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I requested 100 pages that all 404. I wrote

    {
    var s = DateTime.Now;
    for(int i=0; i < 100;i++)
        DL.CheckExist("http://google.com/lol" + i.ToString() + ".jpg");
    var e = DateTime.Now;
    var d = e-s;
        d=d;
        Console.WriteLine(d);
    }

static public bool CheckExist(string url)
{
    HttpWebRequest wreq = null;
    HttpWebResponse wresp = null;
    bool ret = false;

    try
    {
        wreq = (HttpWebRequest)WebRequest.Create(url);
        wreq.KeepAlive = true;
        wreq.Method = "HEAD";
        wresp = (HttpWebResponse)wreq.GetResponse();
        ret = true;
    }
    catch (System.Net.WebException)
    {
    }
    finally
    {
        if (wresp != null)
            wresp.Close();
    }
    return ret;
}

Two runs show it takes 00:00:30.7968750 and 00:00:26.8750000. Then i tried firefox and use the following code

<html>
<body>
<script type="text/javascript">
for(var i=0; i<100; i++)
    document.write("<img src=http://google.com/lol" + i + ".jpg><br>");
</script>

</body>
</html>

Using my comp time and counting it was roughly 4 seconds. 4 seconds is 6.5-7.5faster then my app. I plan to scan through a thousands of files so taking 3.75hours instead of 30mins would be a big problem. How can i make this code faster? I know someone will say firefox caches the images but i want to say 1) it still needs to check the headers from the remote server to see if it has been updated (which is what i want my app to do) 2) I am not receiving the body, my code should only be requesting the header. So, how do i solve this?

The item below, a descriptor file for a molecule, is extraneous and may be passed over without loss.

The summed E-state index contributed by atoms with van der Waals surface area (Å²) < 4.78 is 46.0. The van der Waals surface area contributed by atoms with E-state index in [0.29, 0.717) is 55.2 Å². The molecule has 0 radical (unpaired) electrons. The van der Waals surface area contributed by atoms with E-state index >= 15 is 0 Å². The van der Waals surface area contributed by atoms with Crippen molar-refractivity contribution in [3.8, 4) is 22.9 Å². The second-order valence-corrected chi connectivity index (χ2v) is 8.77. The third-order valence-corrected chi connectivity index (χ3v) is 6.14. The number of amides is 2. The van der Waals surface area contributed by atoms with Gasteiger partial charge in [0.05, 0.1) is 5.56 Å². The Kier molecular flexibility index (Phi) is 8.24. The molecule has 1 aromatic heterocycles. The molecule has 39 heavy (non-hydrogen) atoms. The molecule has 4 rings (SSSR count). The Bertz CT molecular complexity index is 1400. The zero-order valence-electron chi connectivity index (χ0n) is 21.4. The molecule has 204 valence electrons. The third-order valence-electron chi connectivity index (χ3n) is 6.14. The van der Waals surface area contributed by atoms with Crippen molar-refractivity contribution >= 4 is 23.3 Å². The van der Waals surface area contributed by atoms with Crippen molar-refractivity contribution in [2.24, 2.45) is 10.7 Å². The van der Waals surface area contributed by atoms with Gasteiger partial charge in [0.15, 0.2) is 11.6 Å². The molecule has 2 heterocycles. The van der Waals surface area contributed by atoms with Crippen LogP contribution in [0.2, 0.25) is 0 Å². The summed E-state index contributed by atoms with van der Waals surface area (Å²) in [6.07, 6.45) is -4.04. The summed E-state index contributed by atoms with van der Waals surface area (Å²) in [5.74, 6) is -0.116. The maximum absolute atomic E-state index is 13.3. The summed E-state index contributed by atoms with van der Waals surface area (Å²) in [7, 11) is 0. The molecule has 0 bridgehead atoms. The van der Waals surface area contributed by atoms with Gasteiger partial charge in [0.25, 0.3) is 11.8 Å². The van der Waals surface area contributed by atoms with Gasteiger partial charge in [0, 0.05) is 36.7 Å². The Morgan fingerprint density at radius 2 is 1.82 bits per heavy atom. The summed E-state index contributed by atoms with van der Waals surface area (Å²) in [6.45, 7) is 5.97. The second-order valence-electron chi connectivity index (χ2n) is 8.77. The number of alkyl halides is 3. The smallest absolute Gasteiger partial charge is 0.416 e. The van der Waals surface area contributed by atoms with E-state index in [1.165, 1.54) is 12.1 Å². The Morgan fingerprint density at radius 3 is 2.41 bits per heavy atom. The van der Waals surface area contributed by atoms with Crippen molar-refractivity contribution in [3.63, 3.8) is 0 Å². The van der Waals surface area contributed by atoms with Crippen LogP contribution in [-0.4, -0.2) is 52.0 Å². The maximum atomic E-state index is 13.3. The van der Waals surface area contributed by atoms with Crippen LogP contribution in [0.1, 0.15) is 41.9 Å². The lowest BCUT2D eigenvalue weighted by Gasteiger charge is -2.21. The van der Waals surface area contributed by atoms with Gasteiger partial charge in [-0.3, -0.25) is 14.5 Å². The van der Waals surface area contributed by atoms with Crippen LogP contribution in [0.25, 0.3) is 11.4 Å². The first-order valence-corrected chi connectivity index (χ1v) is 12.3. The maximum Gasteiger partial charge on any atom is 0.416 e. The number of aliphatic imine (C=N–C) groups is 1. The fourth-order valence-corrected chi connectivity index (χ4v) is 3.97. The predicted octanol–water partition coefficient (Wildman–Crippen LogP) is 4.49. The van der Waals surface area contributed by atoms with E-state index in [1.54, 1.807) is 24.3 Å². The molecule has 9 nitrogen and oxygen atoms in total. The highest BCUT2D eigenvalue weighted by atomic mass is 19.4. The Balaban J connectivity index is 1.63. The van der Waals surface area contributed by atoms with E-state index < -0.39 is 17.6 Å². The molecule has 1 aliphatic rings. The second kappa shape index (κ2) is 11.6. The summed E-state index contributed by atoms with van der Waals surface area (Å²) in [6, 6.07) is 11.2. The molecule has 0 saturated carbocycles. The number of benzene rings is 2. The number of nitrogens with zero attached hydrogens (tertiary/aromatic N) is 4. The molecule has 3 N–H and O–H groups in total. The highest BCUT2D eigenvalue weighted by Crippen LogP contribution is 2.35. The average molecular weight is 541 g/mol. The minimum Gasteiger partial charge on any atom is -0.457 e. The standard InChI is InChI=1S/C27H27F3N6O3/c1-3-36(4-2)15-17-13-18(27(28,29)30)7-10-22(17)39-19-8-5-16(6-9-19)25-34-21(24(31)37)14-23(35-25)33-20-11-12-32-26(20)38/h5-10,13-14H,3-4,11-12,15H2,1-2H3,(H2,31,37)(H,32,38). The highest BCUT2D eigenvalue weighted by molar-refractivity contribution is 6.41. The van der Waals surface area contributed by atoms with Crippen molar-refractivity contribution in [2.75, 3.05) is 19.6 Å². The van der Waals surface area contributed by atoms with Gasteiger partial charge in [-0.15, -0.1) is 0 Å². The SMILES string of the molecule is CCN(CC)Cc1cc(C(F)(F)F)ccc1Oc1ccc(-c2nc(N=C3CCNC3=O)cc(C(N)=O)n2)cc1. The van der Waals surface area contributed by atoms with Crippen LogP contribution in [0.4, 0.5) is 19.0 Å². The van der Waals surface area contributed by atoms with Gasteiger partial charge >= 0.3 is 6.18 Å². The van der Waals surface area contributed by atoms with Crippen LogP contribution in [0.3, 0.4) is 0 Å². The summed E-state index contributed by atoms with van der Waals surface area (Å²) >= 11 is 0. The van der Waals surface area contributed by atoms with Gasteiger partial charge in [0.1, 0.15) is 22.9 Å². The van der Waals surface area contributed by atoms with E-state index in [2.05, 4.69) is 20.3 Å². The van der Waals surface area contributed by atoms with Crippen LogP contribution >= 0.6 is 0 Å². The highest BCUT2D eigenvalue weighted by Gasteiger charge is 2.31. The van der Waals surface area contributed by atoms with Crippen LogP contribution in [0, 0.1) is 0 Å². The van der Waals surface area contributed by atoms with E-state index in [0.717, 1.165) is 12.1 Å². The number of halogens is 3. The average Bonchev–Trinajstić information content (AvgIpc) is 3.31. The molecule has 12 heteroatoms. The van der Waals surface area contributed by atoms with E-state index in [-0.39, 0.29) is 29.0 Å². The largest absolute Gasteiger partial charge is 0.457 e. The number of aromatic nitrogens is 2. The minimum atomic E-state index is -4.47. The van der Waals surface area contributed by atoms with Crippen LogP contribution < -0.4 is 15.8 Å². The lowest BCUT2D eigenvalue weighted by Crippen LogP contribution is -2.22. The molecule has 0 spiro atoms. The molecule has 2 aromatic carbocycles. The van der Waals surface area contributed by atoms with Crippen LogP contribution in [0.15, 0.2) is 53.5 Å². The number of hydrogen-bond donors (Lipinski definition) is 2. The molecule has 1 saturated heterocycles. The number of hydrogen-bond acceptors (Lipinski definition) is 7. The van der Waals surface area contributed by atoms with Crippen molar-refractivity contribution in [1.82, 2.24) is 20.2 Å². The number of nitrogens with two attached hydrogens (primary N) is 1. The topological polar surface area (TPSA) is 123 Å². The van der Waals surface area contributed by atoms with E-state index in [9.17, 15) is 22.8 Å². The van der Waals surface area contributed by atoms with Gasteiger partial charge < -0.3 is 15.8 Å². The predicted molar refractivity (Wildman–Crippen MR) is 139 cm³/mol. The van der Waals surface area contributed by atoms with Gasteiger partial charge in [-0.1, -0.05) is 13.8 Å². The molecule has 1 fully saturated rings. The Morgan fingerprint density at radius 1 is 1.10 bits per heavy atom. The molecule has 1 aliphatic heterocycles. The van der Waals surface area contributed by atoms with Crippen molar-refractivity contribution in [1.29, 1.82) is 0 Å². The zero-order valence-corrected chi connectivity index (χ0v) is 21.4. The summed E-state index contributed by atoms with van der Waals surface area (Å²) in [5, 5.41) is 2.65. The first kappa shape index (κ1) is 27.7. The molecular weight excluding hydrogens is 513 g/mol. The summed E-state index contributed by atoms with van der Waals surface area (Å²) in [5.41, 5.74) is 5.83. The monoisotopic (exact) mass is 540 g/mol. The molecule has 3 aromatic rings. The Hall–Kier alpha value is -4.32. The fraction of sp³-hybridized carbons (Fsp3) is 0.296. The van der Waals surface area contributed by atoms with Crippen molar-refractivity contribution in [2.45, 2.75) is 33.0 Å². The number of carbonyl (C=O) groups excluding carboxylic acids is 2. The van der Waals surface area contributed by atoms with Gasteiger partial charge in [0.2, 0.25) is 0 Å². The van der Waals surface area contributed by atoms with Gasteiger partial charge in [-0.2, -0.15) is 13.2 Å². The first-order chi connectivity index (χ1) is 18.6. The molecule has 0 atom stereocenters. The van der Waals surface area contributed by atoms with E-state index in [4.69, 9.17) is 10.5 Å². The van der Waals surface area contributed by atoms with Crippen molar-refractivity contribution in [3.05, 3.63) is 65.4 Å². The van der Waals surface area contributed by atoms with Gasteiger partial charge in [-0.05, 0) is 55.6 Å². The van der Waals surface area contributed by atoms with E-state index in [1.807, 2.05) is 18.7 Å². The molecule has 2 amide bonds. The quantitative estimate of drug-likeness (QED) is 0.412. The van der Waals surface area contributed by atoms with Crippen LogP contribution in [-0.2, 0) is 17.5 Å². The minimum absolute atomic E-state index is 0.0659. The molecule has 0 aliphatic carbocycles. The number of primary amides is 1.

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6 Answers

up vote 2 down vote accepted

Probably Firefox issues multiple requests at once whereas your code does them one by one. Perhaps adding threads will speed up your program.

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Good point. Do sites accept more then 3 threads? That would explain why a site may be 3-4times faster but not more then 6.5. hmmm. I'll keep this in mind and try again tonight –  acidzombie24 Apr 16 '09 at 0:46
    
So i checked with another app and one site i tested could handle 8 thread. That would explain it. I'll be a little embarrassed if that was the only reason. –  acidzombie24 Apr 16 '09 at 0:52
    
Maybe firefox only makes 3 requests at once. –  Artelius Apr 16 '09 at 1:00
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change your code to asynchronous getresponse

public override WebResponse GetResponse() {
    •••
    IAsyncResult asyncResult = BeginGetResponse(null, null);
    •••
    return EndGetResponse(asyncResult);
}

Async Get

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1  
Yes but you can do it in 1 line of code now too. WebClient.DownloadSctringAsync msdn.microsoft.com/en-us/library/ms144202(VS.80).aspx –  Chad Grant Apr 27 '09 at 11:56
    
If you want to implement this not just for downloading, that may be useful –  Cawas Sep 26 '12 at 17:12